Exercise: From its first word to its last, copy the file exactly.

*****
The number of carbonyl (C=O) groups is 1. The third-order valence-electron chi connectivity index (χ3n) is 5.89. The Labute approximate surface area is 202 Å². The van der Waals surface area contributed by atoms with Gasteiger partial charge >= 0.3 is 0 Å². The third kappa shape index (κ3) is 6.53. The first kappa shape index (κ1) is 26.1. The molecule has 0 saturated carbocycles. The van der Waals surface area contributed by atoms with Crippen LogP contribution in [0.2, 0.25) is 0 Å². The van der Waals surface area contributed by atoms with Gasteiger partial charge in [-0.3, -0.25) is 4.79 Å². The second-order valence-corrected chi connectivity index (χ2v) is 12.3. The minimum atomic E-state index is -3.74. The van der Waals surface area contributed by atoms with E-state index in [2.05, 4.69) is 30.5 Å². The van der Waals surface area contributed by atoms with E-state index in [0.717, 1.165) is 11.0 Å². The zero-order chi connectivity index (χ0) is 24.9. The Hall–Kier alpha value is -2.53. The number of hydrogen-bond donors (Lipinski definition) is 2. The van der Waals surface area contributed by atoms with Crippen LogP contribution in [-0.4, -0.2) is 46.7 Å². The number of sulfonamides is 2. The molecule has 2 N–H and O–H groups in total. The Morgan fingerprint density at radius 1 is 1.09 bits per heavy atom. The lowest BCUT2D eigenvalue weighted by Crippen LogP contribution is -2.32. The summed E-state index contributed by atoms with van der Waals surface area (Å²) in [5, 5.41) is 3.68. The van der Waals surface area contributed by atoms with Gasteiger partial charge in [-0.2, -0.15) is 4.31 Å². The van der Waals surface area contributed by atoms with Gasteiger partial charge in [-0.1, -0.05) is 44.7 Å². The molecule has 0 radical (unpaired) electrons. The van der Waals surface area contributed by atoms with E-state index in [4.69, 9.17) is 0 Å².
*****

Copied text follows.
The number of carbonyl (C=O) groups is 1. The third-order valence-electron chi connectivity index (χ3n) is 5.89. The Labute approximate surface area is 202 Å². The van der Waals surface area contributed by atoms with Gasteiger partial charge >= 0.3 is 0 Å². The third kappa shape index (κ3) is 6.53. The first kappa shape index (κ1) is 26.1. The molecule has 0 saturated carbocycles. The van der Waals surface area contributed by atoms with Crippen LogP contribution in [0.2, 0.25) is 0 Å². The van der Waals surface area contributed by atoms with Gasteiger partial charge in [-0.3, -0.25) is 4.79 Å². The second-order valence-corrected chi connectivity index (χ2v) is 12.3. The minimum atomic E-state index is -3.74. The van der Waals surface area contributed by atoms with E-state index in [2.05, 4.69) is 30.5 Å². The van der Waals surface area contributed by atoms with E-state index in [0.717, 1.165) is 11.0 Å². The zero-order chi connectivity index (χ0) is 24.9. The Hall–Kier alpha value is -2.53. The number of hydrogen-bond donors (Lipinski definition) is 2. The van der Waals surface area contributed by atoms with Crippen LogP contribution in [-0.4, -0.2) is 46.7 Å². The number of sulfonamides is 2. The molecule has 2 N–H and O–H groups in total. The Morgan fingerprint density at radius 1 is 1.09 bits per heavy atom. The lowest BCUT2D eigenvalue weighted by Crippen LogP contribution is -2.32. The summed E-state index contributed by atoms with van der Waals surface area (Å²) in [5, 5.41) is 3.68. The van der Waals surface area contributed by atoms with Gasteiger partial charge in [-0.2, -0.15) is 4.31 Å². The van der Waals surface area contributed by atoms with Gasteiger partial charge in [-0.1, -0.05) is 44.7 Å². The molecule has 0 radical (unpaired) electrons. The van der Waals surface area contributed by atoms with E-state index in [4.69, 9.17) is 0 Å².